I think of Saint Paul often. He thought of himself as the lesser Apostle, not worthy of being called an Apostle. I feel the same unworthiness being called a child of God. I recount my failings in an endless cycle I can’t seem to stop.
While the Apostle often speaks of his transgressions and weaknesses, he also exhorts God’s mercy. God forgave all of his sins, including the persecution and murder of the Church, and called him to be an Apostle.
This same mercy also applies to my sins. Yet I still fall into an all too familiar state of wretchedness, which seems to escalate during the holidays.
Christmas day, I struggled with wanting to go to church and dreading going alone. I decided to put my personal issues aside and attend.
A woman walking just ahead of me, stopped and said, “Good morning.”
I smiled. “Good morning. I see you’re going alone too.”
She nodded. “Yes. Shall we go alone, together?”
My smile broadened. “Yes.”
God’s first miracle. This woman and I sat together as friends although we had never met. We shared the knowing looks, the small talk, the smiles, and the little courtesies good friends share.
Just that was enough, but God had more planned for me that day.
As our pastor told us the story of the angels appearing to the shepherds, I saw a vision of angels surrounding him, a line of celestial bodies extending farther than I could see, a tiny glimpse of the glory of that holy night. God's second gift.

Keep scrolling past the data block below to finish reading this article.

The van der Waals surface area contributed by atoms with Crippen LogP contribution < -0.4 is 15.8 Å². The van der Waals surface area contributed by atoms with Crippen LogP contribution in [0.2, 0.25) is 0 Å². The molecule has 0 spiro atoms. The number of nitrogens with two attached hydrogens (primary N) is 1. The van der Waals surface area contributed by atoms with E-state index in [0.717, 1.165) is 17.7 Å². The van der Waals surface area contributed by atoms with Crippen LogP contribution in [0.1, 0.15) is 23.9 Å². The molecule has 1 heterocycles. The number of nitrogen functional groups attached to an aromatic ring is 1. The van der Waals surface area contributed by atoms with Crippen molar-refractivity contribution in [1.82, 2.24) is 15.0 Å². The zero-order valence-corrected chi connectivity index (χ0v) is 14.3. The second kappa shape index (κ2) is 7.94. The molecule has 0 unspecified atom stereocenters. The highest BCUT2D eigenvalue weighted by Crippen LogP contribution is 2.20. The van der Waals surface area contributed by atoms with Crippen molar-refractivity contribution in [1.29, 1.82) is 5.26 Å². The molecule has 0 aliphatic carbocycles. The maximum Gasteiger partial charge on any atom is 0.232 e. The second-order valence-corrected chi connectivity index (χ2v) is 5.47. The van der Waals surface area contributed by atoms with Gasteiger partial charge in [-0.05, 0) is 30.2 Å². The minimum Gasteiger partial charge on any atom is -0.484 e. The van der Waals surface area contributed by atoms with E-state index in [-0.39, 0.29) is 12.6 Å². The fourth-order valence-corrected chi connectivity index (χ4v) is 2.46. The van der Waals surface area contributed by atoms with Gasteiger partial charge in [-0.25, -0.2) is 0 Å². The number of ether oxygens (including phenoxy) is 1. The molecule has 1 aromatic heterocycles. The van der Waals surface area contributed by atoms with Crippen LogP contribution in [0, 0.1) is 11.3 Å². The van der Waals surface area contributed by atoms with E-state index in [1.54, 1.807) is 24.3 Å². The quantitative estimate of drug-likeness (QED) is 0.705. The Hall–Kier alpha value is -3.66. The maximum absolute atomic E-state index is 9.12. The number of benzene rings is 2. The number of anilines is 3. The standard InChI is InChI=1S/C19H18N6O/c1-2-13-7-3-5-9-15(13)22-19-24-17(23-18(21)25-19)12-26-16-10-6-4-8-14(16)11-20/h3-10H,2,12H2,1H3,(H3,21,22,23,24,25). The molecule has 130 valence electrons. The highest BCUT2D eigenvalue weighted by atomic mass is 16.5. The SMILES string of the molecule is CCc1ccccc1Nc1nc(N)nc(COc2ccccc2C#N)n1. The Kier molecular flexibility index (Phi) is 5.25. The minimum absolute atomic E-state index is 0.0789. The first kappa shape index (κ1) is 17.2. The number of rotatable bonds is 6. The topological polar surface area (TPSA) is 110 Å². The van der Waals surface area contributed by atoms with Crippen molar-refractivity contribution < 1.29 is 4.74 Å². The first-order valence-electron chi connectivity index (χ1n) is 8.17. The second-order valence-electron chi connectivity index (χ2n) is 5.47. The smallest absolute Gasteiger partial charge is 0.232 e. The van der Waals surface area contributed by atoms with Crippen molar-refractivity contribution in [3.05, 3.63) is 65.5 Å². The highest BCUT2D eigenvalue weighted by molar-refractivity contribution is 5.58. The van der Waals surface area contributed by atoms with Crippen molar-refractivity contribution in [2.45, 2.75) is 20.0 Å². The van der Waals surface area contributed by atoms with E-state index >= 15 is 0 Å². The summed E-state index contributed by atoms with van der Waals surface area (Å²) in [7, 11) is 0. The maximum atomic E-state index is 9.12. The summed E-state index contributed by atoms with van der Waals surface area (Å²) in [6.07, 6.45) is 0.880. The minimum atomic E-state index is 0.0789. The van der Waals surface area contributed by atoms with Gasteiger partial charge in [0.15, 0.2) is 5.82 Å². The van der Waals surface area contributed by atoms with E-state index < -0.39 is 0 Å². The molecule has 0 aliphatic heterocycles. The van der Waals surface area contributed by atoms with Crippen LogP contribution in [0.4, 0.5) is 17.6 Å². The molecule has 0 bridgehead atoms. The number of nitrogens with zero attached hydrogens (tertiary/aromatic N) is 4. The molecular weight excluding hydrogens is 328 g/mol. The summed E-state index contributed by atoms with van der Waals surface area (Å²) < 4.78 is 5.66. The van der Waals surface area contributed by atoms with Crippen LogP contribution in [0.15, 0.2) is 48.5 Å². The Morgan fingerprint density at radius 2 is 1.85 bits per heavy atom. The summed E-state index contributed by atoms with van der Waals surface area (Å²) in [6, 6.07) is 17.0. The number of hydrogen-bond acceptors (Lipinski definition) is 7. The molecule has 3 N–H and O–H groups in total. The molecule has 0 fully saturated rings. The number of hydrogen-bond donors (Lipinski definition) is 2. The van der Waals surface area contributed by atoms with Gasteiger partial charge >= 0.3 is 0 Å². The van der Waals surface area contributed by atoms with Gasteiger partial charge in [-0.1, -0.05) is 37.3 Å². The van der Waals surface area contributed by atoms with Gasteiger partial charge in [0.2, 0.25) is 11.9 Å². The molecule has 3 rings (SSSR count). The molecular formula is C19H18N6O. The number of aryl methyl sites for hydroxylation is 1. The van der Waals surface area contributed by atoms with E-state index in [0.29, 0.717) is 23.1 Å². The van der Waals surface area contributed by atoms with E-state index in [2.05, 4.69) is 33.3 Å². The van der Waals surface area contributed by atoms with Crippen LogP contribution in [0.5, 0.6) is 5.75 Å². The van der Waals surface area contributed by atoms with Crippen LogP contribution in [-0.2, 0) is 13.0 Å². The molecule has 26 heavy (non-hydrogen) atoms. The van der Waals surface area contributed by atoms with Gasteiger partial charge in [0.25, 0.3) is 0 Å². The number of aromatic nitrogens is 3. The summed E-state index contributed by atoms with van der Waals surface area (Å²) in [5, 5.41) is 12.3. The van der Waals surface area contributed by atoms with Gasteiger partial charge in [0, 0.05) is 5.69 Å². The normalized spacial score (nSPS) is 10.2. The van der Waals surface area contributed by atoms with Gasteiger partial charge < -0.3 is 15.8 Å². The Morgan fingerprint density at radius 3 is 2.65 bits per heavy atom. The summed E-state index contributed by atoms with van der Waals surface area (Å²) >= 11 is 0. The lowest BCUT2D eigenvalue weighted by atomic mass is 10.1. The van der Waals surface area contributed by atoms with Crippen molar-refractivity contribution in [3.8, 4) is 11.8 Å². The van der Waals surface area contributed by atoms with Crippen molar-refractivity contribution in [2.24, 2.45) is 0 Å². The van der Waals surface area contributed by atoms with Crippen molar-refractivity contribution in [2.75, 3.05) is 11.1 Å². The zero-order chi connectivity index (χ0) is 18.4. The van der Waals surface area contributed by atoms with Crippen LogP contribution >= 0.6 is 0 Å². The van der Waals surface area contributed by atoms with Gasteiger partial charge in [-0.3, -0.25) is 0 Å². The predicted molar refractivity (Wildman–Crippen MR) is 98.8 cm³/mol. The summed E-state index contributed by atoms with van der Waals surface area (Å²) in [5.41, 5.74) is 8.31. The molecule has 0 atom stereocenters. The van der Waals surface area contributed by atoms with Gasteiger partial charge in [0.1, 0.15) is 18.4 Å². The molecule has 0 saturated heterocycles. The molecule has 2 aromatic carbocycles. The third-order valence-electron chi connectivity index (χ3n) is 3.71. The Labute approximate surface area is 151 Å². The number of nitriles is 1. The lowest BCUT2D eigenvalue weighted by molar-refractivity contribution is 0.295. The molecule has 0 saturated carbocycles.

The scene changed. I saw my death, my body collapsed on the floor of our living room.
Jesus appeared, reached down and grasped my hand. He pulled me up into his embrace, put his arm around my shoulders, and personally escorted me into heaven. He showed me amazing things, delighting in my astonishment with each revelation as a loving parent would a child. With my every exclamation, His joy increased.
The vision faded, but not its impact.
I no longer fear death. How can I?
I understand St. Paul’s desire to complete this race we call life. I am ready anytime God calls me, but in the meantime, I will live my life with an altered set of priorities, and with less fear. God's third gift.
“In all things we suffer tribulations, but are not distressed; we are straitened, but are not destitute; We suffer persecution, but are not forsaken; we are cast down, but we perish not: Always bearing about in our body the mortification of Jesus, that the life also of Jesus may be made manifest in our bodies. For we who live are always delivered unto death for Jesus’ sake that the life also of Jesus may be made manifest in our mortal flesh. So then death works in us, but life in you.” 2 Corinthians 4: 8- 12
Foot Note: It just occurred to me, the church I attend is named for St. Paul. God never leaves out a detail.